Saturday, March 28, 2015


Hot Oatmeal shows up on everybody's health-conscious-heart-healthy-bodybuilding-power-food list. I’m not talking about the horrific crap pedaled by Quaker as “Instant Oatmeal”, so overloaded with sugar and artificial flavors and other unpronounceables as to be unfit for human consumption. Nor am I referencing the typical restaurant bowl of glue that has sullied hot oatmeal’s reputation - no wonder that so many people are turned off to what should be a delicious treat!
Make it at home using the naked one-minute variety and many of the same ingredients you’d put in Oatmeal Cookies, and a healthy beneficial breakfast will never sound boring again.
Put water in a saucepan.
Turn on the heat.
a handful of chopped walnuts or almonds
a dash of vanilla flavoring and/or almond emulsion
a teaspoon of cinnamon.
toss in a handful of raisins or dried cranberries
and/or a mashed banana.
and/or chopped apple.
Simmer a couple of minutes.
Add the one-minute quick-cook dry oatmeal. (Buy it in bulk at a health food store and save as much as half off the supermarket pretty-packaged stuff.)
Cook for a minute or more.
Pour into your bowl.
Add dark chocolate chips and mix to melt.
Then add your milk and sweetener: Sugar, Stevia, Splenda, maple syrup, honey, whatever.
Experiment to get the balance of your favorite ingredients to your own taste and there’ll be no reason for you to eat commercial CandyCereal for breakfast ever again.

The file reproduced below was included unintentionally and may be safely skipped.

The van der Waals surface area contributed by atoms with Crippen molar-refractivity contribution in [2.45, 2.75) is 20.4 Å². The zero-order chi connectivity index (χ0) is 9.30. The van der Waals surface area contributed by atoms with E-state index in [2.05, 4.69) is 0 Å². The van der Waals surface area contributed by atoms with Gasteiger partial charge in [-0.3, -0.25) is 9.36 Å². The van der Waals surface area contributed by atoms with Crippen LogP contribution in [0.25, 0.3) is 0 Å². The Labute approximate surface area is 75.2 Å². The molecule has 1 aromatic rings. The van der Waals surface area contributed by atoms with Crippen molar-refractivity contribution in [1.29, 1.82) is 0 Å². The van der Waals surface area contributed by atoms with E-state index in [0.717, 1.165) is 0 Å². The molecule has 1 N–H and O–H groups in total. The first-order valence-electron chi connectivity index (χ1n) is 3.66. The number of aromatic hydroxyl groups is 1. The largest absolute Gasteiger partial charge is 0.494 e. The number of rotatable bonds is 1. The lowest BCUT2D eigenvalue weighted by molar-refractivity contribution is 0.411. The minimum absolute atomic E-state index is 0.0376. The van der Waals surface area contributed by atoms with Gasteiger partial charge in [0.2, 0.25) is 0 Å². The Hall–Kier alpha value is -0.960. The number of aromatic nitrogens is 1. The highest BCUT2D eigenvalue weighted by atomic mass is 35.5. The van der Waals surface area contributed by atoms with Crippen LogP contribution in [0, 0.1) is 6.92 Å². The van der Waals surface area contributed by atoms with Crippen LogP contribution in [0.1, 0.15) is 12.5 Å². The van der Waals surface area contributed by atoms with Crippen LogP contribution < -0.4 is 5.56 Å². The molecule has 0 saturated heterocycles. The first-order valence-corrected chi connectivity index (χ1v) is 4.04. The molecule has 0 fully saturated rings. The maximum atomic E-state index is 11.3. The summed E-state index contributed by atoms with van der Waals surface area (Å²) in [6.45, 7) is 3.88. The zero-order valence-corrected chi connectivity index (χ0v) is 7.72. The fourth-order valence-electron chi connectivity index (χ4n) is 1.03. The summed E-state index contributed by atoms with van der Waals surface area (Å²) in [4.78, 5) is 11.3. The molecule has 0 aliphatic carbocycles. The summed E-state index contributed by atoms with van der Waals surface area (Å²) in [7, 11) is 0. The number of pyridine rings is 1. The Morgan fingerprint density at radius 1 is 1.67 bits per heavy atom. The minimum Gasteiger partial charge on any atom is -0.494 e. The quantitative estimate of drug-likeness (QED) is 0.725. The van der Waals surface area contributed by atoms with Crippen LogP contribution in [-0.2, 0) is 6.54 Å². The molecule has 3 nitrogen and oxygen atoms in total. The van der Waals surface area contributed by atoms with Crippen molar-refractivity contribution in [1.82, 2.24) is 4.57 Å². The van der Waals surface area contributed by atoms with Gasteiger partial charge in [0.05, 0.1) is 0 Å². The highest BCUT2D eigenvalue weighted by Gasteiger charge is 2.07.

Friday, March 6, 2015

Online Idiocy

Misleading headlines and uneducated “experts” are two of my pet peeves about the internet. Huffington Post is infamous for both. This so-called author’s crazily absurd counsel originally appeared in DETAILS magazine, which the Advocate hilariously described as “the official magazine for men who don’t know they’re gay yet,” but I digress.
Not only are online surfers exposed to these ignorant people convinced about their superiority over all others via their questionable knowledge and experience, despite their often being  barely out of their teens, but then we have the additional and troubling problem of those who believe anything they read.
There are no bad machines at the gym, just people who don’t know how to properly exercise. The gist of her article is that the machines are bad when in fact the author is herself in complete ignorance of the basics of proper workout form, period. And there she is, writing for a national magazine. God help us.